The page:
- People seeking asylum should be granted permission to work after waiting for 6 months for a decision on their case. There should be no restrictions on the work that they undertake;
- Asylum support should be raised to at least 70% of income support;
- The move on period should be increased to at least 50 days to avoid any gaps in support.
For people seeking refugee protection in the UK, the risk of falling into poverty or homelessness is very real. After fleeing war, torture and persecution in their countries of origin, many refugees face ongoing hardships in the UK whilst stating their claim for protection from persecution.
We have legal obligations towards those who seek protection here. However, far too often statutory systems, structures and services fall short of their responsibilities, with devastating consequences on people’s lives.
City of Sanctuary groups across the UK and Ireland work with asylum-seekers and refugees in this situation every day. We see families struggling to get by on asylum support that’s set at less than 50% of mainstream income support, many parents skipping meals to ensure their children eat enough. We see vulnerable people having to choose between sleeping on a stranger’s sofa or in the streets after their applications for support are wrongfully refused. We see people with incredible skills, hungry for human interaction, and eager to contribute what they can, but forced into social isolation and banned from working to support themselves and their families. We even see newly granted refugees starting their new lives in the UK in homelessness and poverty, thanks to a complex bureaucratic system.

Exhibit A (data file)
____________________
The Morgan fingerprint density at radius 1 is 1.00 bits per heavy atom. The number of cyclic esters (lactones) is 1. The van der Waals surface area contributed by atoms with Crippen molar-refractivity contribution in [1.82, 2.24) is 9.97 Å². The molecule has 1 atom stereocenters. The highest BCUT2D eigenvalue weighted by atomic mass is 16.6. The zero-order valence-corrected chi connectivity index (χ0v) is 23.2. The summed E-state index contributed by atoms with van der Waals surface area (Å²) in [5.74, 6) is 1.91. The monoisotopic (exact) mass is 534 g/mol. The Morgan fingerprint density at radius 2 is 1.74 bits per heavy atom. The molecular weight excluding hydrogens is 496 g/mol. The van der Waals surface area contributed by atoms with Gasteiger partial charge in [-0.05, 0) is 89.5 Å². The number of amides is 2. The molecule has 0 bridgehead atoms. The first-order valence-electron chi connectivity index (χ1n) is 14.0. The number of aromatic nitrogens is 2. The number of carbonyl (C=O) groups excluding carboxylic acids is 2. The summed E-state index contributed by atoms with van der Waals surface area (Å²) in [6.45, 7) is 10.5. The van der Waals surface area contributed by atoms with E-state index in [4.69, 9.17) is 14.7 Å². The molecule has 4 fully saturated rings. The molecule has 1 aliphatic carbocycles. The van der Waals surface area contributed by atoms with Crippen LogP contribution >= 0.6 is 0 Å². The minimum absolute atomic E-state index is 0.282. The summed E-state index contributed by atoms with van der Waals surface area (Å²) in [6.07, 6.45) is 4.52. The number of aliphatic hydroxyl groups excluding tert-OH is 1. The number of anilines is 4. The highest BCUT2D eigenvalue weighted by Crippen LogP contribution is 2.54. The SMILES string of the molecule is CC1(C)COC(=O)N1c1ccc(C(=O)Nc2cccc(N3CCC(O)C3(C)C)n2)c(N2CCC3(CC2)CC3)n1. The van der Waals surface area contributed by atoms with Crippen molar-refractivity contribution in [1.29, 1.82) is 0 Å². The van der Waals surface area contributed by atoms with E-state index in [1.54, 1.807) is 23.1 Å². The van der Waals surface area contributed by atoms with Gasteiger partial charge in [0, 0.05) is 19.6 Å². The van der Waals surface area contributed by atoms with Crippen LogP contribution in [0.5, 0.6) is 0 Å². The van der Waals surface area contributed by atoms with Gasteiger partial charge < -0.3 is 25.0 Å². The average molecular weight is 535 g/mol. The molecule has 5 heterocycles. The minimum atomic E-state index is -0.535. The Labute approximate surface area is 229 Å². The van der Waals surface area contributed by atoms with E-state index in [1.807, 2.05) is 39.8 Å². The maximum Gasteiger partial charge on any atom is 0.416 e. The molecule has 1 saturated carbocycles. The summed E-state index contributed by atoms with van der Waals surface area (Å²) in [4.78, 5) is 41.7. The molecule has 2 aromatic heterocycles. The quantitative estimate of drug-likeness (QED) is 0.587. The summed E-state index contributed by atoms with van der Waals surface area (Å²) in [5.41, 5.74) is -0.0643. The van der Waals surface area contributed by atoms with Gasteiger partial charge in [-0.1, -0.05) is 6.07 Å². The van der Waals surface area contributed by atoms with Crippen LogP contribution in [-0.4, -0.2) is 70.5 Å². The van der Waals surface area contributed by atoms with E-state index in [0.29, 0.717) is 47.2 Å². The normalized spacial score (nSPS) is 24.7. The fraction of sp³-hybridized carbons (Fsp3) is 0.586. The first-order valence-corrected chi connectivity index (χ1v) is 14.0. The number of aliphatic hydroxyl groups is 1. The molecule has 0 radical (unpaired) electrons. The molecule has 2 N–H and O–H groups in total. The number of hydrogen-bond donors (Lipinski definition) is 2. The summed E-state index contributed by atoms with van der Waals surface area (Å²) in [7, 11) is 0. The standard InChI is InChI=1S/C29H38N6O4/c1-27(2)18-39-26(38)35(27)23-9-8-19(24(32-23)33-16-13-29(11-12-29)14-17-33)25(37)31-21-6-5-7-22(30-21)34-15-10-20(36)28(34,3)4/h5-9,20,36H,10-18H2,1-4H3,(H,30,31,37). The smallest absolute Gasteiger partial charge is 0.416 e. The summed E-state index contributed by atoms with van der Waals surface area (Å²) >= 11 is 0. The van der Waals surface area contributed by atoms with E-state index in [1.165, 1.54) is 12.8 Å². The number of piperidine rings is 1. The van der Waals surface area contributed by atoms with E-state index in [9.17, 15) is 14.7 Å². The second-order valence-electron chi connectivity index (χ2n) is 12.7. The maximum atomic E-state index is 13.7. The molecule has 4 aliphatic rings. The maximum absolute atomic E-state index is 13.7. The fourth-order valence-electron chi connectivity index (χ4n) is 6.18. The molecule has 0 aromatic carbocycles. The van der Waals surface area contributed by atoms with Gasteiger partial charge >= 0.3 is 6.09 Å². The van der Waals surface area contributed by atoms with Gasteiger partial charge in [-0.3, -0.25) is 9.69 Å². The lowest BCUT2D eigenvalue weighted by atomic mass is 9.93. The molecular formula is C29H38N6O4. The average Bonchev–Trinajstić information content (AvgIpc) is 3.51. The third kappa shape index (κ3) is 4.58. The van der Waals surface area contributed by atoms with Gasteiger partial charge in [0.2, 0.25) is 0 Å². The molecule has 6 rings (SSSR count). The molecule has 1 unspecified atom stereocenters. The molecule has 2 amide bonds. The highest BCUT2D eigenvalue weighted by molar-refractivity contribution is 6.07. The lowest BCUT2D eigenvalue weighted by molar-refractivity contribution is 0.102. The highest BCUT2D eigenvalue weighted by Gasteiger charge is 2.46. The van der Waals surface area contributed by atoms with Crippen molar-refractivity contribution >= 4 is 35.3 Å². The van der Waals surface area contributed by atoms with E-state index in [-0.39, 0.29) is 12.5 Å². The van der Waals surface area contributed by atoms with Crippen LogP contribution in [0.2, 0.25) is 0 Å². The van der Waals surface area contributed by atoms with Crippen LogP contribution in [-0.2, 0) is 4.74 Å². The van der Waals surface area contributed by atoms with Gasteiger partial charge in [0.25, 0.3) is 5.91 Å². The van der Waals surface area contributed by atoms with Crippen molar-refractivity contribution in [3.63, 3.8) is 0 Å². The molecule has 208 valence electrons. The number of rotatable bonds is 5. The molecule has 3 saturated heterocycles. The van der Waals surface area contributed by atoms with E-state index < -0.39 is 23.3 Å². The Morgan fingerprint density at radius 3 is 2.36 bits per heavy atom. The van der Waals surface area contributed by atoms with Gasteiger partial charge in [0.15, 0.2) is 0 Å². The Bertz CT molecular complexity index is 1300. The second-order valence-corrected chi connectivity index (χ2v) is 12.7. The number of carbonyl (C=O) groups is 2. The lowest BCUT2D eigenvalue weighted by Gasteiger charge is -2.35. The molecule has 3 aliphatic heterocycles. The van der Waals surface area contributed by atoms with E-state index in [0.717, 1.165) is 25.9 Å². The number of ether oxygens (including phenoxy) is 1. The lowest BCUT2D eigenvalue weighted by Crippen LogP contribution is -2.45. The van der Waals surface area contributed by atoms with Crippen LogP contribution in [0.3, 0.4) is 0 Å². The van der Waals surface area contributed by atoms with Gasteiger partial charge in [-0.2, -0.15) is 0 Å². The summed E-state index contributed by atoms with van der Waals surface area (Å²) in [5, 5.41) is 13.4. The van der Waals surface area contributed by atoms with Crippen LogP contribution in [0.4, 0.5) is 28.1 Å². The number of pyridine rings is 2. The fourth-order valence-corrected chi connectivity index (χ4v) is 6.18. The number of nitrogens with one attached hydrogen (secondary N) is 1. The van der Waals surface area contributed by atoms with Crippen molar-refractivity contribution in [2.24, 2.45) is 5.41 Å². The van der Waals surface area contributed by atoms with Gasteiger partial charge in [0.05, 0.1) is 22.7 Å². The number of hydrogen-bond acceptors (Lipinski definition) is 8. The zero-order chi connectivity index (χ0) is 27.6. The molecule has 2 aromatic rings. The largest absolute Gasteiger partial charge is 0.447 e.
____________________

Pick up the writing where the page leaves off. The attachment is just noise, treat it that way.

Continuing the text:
The picture that emerges is one of an asylum system with many obstacles and pitfalls and a fragile safety net that too often fails to protect vulnerable people from falling into destitution. Not only do these policies take an enormous toll on the physical and mental well-being of asylum-seekers and refugees, but they are damaging to communities, preventing integration and hampering their ability to rebuild their lives in the UK.
We know that things could be different. Across the City of Sanctuary network and the wider Sanctuary Alliance, we are committed to building a system of refugee protection which is just and fair for all, and allows those seeking safety to live in dignity not destitution. Our communities stand for a culture of welcome and hospitality, where people seeking refuge are able to integrate, contribute and find sanctuary.
No-one in the UK should be forced into poverty or homeless, including those who have sought refugee protection here. We can do better.